2. An organ pipe sounded by means of a current of air striking a lip in the side of the pipe and causing the air within to vibrate: The flue of the organ had to be repaired first before the organist could play.
Fluis both affirmative and negative; sometimes the eyes have it and sometimes the nose.
A chimney cleaner was telling a customer that he and his partner clean chimneys with a big blast of air called a flue shot.
Benjamin caught the flu the same evening as the flue of the chimney was blocked and the room had become smoky. He had to go to bed and from the window he watched how the airplanes flew over the trees on their way to the airport.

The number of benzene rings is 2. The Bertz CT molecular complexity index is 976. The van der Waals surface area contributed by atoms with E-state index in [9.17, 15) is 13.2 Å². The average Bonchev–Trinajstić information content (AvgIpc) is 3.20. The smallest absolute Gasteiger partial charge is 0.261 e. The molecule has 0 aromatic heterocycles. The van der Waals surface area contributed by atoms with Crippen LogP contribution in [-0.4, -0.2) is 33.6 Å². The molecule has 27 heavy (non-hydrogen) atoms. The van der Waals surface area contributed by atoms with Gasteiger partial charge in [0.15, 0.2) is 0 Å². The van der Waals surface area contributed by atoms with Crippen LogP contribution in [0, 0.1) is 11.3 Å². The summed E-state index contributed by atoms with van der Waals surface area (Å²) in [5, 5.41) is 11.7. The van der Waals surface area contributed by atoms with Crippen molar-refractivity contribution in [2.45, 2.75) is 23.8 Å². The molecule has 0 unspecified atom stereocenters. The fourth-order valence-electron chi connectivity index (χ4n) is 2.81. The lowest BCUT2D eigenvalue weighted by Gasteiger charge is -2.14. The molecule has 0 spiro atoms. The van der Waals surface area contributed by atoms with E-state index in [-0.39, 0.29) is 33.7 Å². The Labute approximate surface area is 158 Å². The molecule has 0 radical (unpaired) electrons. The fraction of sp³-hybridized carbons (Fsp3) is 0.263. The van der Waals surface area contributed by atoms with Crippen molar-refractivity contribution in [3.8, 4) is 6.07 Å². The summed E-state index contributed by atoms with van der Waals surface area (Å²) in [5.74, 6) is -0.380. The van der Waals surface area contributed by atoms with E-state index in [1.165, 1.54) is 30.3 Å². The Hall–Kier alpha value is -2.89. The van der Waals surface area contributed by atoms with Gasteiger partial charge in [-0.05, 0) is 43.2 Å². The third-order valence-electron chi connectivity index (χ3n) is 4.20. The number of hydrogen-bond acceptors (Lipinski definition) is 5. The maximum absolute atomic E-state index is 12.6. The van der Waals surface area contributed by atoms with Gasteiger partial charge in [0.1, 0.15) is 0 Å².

2. A passage for smoke in a chimney, leading from the fireplace to the top of the chimney, or into another passage; such as, a chimney with four flues.
3. Etymology: from 1582 flew; of uncertain origin; possibly with the meaning of "flow, blow steadily" from Middle English flouen and found in Old English flowan and with Old French fluie, "stream".